L.C. Green
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L.C. Green
L.C. Green
L.C. Greene
Born (1921-10-23)October 23, 1921
Minter City, Mississippi, United States
Died August 24, 1985(1985-08-24) (aged 63)
Pontiac, Michigan, United States
Genres Blues
Guitarist, singer, songwriter
Instruments Guitar, vocals
Labels Dot Records, Von Records

L.C. Greene (October 23, 1921 - August 24, 1985),[1] better known as L.C. Green, was an American blues guitarist, singer and songwriter.[2]

He released four singles in 1952 and 1953 for Dot Records and Von Records, including one of the earlier versions of "Come Back Sugar Mama"[3][4]

AllMusic noted that "vocally and for his repertoire, L.C. Greene, whose records were issued without the final 'e' to his name, was indebted to Sonny Boy Williamson I. His amplified guitar playing is clearly Mississippi Delta-derived, but probably owes something to the popularity of fellow Detroit blues singer John Lee Hooker".[2]

Life and career

Greene was born in Minter City, Mississippi.[2]

In 1952, he and his cousin Walter Mitchell went to Gallatin, Tennessee, to record eight sides for the record producer Joe Von Battle. Mitchell sang on two of the tracks, "Little Machine" (written by Sonny Boy Williamson) and "Come Back Sugar Mama", but his main input was his harmonica accompaniment of Green's vocal and guitar work.[5] The resultant work was released on three single by Dot Records in 1952 and 1953, and another was issued by Von Records in 1953.[3] The shoestring nature of Von Battle's enterprise probably contributed to a lack of promotion and exposure for Green. He was further hampered by the fact that although his guitar playing equalled that of John Lee Hooker, he could not match his rival in commercial songwriting ability.[2]

The compilation album Blues Guitar Killers! Detroit 1950's, released in 1977, contains six tracks recorded by Green and Sam Kelly in the mid-1950s in Detroit, Michigan, again produced by Von Battle:[3] ".38 Pistol Blues", "Mary Ann Blues", "Goin' to the River" (take 2), "Hastings Street Boogie", "Things Is Goin' So Tough Today", and "Shine My Light".[6] Three of Green's tracks were included in the 2010 compilation album Let Me Tell You About the Blues: The Evolution of Detroit Blues.[7]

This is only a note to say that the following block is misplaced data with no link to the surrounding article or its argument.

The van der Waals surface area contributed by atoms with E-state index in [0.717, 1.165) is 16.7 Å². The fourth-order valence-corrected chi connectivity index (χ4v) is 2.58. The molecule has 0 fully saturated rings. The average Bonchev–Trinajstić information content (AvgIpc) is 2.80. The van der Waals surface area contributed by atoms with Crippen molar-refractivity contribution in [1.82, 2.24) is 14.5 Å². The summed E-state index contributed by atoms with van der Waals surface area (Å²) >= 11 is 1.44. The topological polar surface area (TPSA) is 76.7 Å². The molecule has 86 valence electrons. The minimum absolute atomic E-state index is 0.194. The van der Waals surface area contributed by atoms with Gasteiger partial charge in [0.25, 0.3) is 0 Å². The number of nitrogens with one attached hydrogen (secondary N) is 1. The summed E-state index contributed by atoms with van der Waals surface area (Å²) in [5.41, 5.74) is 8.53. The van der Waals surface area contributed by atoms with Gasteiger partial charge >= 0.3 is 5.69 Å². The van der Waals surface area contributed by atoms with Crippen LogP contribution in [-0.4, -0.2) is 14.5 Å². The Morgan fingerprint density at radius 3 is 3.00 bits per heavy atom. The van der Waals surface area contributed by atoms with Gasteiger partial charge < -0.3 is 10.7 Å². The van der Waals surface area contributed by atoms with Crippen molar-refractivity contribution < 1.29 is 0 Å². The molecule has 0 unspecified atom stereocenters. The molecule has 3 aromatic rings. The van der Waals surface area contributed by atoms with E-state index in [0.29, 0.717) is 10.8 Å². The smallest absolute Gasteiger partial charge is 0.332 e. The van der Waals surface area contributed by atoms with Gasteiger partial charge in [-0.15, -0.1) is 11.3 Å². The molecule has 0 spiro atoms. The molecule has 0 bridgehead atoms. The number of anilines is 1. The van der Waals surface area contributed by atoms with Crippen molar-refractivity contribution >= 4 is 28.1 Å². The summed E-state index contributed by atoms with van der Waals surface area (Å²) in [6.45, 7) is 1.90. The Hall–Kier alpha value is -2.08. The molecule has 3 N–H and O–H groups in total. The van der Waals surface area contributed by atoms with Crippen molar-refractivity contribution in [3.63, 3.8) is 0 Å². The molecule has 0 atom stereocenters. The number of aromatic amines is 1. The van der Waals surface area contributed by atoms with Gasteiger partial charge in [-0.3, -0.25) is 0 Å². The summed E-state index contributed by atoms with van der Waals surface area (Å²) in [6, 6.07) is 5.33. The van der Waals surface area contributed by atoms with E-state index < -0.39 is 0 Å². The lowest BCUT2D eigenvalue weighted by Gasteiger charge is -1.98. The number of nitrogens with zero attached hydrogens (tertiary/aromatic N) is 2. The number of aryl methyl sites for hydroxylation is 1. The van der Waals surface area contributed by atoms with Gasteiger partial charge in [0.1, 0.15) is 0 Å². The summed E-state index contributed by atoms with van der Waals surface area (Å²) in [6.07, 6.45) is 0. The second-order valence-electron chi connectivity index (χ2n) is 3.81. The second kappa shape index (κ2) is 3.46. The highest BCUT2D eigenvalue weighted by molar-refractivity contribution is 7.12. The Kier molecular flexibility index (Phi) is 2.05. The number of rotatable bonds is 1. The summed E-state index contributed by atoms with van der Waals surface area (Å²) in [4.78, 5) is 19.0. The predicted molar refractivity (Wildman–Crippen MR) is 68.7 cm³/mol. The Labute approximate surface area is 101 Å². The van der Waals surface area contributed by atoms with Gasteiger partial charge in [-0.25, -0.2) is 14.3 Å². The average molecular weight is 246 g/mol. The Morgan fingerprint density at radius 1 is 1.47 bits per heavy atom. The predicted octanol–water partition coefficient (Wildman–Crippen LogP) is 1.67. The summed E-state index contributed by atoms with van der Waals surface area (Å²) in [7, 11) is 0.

Green died in Pontiac, Michigan, in August 1985, aged 63. An obituary written by Jim O'Neal was printed in Living Blues magazine, issue 68, in 1986.[8]

Green was one of several notable blues guitarists who came from Leflore County, Mississippi. Other natives and one-time residents of the county were (in alphabetical order) David "Honeyboy" Edwards, Guitar Slim, Luther Johnson (Guitar Junior), Robert Johnson, Rubin Lacey, Furry Lewis, Tommy McClennan, Dion Payton, Robert Petway, Brewer Phillips, Fenton Robinson, Hubert Sumlin, and Hound Dog Taylor.[9]



Year Title Record label
1952 "When the Sun Is Shining" / "Hold Me in Your Arms" Dot Records
1952 "Little School Girl" / "Remember Way Back" Dot Records
1953 "Little Machine" / "Come Back Sugar Mama" Doc Records
1953 "Going Down to the River Blues" / "Ramblin Around Blues" (Sam Kelly) Von Records



  1. ^ Eagle, Bob; LeBlanc, Eric S. (2013). Blues: A Regional Experience. Santa Barbara, California: Praeger. p. 194. ISBN 978-0313344237. 
  2. ^ a b c d "L.C. Green: Biography". AllMusic.com. Retrieved . 
  3. ^ a b c d "Illustrated L.C. Green Discography". Wirz.de. Retrieved . 
  4. ^ "Cover Versions of 'Come Back Sugar Mama' by L.C. Green". SecondHandSongs.com. Retrieved . 
  5. ^ Blues Unlimited: Essential Interviews from the Original Blues Magazine. Books.google.co.uk. 2015-09-30. p. 172. Retrieved . 
  6. ^ "Various artists, Blues Guitar Killers! Detroit 1950's". Discogs.com. Retrieved . 
  7. ^ "Fantastic Voyage". Fantasticvoyagemusic.com. 2010-09-13. Retrieved . 
  8. ^ Ford, Robert (2008-03-31). A Blues Bibliography. Books.google.co.uk. p. 386. Retrieved . 
  9. ^ "Furry Lewis". Msbluestrail.org. Retrieved . 

External links

  This article uses material from the Wikipedia page available here. It is released under the Creative Commons Attribution-Share-Alike License 3.0.



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